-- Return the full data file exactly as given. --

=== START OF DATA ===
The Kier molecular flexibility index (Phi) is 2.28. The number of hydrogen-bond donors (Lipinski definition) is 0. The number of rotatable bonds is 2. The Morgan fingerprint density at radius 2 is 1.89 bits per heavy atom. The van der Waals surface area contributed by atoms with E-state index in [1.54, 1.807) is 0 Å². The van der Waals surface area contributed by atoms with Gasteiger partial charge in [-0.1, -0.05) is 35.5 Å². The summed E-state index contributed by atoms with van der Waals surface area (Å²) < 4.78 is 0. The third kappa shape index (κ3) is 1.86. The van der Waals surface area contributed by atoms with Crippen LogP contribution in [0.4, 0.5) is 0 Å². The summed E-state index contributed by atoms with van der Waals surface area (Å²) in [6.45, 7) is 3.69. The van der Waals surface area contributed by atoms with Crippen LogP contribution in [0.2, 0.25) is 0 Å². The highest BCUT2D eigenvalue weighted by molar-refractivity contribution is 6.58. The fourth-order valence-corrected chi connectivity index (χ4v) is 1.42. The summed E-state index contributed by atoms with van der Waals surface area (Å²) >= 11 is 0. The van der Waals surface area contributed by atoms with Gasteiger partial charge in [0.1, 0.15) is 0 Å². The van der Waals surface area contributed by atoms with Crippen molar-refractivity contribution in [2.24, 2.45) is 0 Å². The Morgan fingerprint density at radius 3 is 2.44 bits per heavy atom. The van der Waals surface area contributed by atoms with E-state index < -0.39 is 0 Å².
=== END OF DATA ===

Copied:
The Kier molecular flexibility index (Phi) is 2.28. The number of hydrogen-bond donors (Lipinski definition) is 0. The number of rotatable bonds is 2. The Morgan fingerprint density at radius 2 is 1.89 bits per heavy atom. The van der Waals surface area contributed by atoms with E-state index in [1.54, 1.807) is 0 Å². The van der Waals surface area contributed by atoms with Gasteiger partial charge in [-0.1, -0.05) is 35.5 Å². The summed E-state index contributed by atoms with van der Waals surface area (Å²) < 4.78 is 0. The third kappa shape index (κ3) is 1.86. The van der Waals surface area contributed by atoms with Crippen LogP contribution in [0.4, 0.5) is 0 Å². The summed E-state index contributed by atoms with van der Waals surface area (Å²) in [6.45, 7) is 3.69. The van der Waals surface area contributed by atoms with Crippen LogP contribution in [0.2, 0.25) is 0 Å². The highest BCUT2D eigenvalue weighted by molar-refractivity contribution is 6.58. The fourth-order valence-corrected chi connectivity index (χ4v) is 1.42. The summed E-state index contributed by atoms with van der Waals surface area (Å²) >= 11 is 0. The van der Waals surface area contributed by atoms with Gasteiger partial charge in [0.1, 0.15) is 0 Å². The van der Waals surface area contributed by atoms with Crippen molar-refractivity contribution in [2.24, 2.45) is 0 Å². The Morgan fingerprint density at radius 3 is 2.44 bits per heavy atom. The van der Waals surface area contributed by atoms with E-state index < -0.39 is 0 Å².